Empowering AIG’s next generation of underwriters
AIG’s Ken Riegler highlights balancing the art and science of underwriting.
Underwriters evaluating risks today are doing so during one of the most transformative times within the insurance industry – and the global risk environment.
Thanks to the growing sophistication of artificial intelligence and other technologies that generate real-time data, underwriters have access to more information than ever to deepen their understanding of the risks facing clients.
But technology and data, alone, won’t drive underwriting excellence – a firm tenet of AIG’s growth.
While assessing risk is becoming more of a science, it’s also still an art – meaning, the job of an underwriter requires a diverse set of human skills and perspectives to anticipate and manage risks that businesses and individuals face daily, says Ken Riegler, AIG’s President of North America Retail & Field Operations.
By balancing the art and science of underwriting, AIG is strongly positioned to address the changing needs of clients and customers in a way that also sustains its business long-term.
“We want underwriters with different thoughts, different backgrounds, different approaches on a particular risk,” Ken says. “The best way to do that – and the way I have done that in my career – is to surround myself with people and experts who think differently than me.”
Ken is passionate about developing AIG’s underwriting talent through mentorship and training and other programs. Part of his role includes leading initiatives to help underwriters hone their craft and grow into leadership roles across AIG.
“Insurance has offered so many people a great career,” says Ken, adding that his son, nephew and two nieces are all in the business. “It's not a job, it's a career.”
The science behind underwriting
As AIG develops its next generation of underwriters, their ability to draw insights from data will help shape policies and decisions.
Consider today’s construction sites as an example: Just a few years ago, underwriters relied on contracts to evaluate the scope of work and potential risks involved. Now, they draw information from data generated by water sensors, lifting sensors, and other control mechanisms.
While these developments help insureds mitigate risk and increase workplace safety, they also equip underwriters with timely data to evaluate risks in different ways, Ken says. More than that, insights drawn from data help underwriters understand risk better and therefore help clients solve and avoid problems altogether.
“I think data today has offered a unique opportunity for underwriters to be not only more efficient, but to be better portfolio underwriters.”
With more access to data, Ken adds, underwriters can deepen relationships with brokers and clients – many of whom are eager to know how insurers arrive at certain decisions, such as limits on coverage and premiums.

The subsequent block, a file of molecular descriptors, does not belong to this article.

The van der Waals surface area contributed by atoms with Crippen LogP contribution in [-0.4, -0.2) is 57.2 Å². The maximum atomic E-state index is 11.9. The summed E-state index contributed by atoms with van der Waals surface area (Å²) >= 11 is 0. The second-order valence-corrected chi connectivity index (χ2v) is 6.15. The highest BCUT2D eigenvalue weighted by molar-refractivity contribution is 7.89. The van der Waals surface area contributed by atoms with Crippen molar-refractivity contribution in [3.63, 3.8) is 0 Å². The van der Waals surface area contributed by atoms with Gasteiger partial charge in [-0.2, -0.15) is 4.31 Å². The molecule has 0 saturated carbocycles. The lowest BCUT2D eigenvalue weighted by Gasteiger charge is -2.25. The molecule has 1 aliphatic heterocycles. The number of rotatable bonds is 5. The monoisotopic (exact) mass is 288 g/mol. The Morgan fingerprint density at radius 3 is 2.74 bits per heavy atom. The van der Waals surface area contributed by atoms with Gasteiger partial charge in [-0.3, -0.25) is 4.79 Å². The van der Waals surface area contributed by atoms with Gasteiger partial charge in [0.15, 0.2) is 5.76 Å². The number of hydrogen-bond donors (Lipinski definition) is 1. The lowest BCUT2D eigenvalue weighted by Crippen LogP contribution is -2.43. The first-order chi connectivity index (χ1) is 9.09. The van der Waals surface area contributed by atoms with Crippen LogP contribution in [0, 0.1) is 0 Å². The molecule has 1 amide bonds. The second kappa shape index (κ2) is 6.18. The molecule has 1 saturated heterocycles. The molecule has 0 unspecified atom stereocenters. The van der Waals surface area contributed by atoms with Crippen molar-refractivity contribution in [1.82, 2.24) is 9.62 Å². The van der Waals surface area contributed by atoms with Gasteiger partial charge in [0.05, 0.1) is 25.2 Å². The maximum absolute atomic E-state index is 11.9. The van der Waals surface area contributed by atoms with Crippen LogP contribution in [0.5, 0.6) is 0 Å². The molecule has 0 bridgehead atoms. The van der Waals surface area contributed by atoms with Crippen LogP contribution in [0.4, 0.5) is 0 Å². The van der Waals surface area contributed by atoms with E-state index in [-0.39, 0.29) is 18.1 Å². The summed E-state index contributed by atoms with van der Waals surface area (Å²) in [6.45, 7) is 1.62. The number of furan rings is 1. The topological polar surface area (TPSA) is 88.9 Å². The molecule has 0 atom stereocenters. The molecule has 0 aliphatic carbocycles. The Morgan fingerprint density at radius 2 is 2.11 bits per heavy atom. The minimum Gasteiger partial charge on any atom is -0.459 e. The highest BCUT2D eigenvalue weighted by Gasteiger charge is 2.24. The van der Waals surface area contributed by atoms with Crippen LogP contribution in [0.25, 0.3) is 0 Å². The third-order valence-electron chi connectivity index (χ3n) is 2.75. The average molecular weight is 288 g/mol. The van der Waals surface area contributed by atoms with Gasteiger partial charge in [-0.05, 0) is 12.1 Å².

“The more underwriters can articulate that and be transparent, the better they’re able to build trust with those they work with.”
This doesn’t necessarily mean underwriters need to be data scientists or have a quantitative background. However, Ken adds, there are certain skills that help set them up for long-term career success.
This includes being inquisitive, analytical and an active listener. The best underwriters are also forward-looking, anticipating the shifting needs of risk managers, brokers, and ultimately clients and customers. They’re also collaborative – ready to work alongside actuaries, claims professionals, and other experts to help translate data into actionable decisions.
Balance science with the art of underwriting
Today’s risks are continually evolving, and it’s more important than ever for underwriters to stay attuned to changes around the world.
Case in point: As hybrid work becomes more commonplace, the lines between individuals’ work lives and home lives have continued to blur. Ken notes the shift could impact the dynamics between workers’ compensation and homeowners’ insurance. The same goes for auto insurance, as more households use their vehicles for both personal and business reasons.
Ken adds that underwriters will also need to consider other broad trends, such as losses related to jury verdicts. For example, jury awards for large trucks involved in crashes have risen rapidly: From 2010 to 2018, the size of verdict awards rose 51.7 percent annually, outpacing the growth of standard inflation at 1.7 percent during the same period, according to a 2020 report by the American Transportation Research Institute.
“If you're not always looking at your policy language today and refreshing it with things that you learn in the marketplace or things that you learn from the various losses that emerge, you're not doing a service to yourself, you’re not doing a service to the company and you’re not doing a service to the customer to address those risks.”
Ultimately, building a strong team of underwriters requires diverse perspectives. To expand its search for talent, AIG has partnered with several organizations, including the International Association of Black Actuaries and FourBlock, which supports U.S. veterans transitioning into careers. AIG also offers training opportunities, including its Professional Associates (PA) program, which aims to help kickstart the early careers of AIG’s underwriting talent by exposing them to different areas of the business as well as through trainings in technical and soft skills.
Many of the fundamentals of underwriting have remained the same. And with more access to more data and tools available, AIG’s underwriters are building on their diverse perspectives to help many more communities and industries evaluate and manage the risks ahead.
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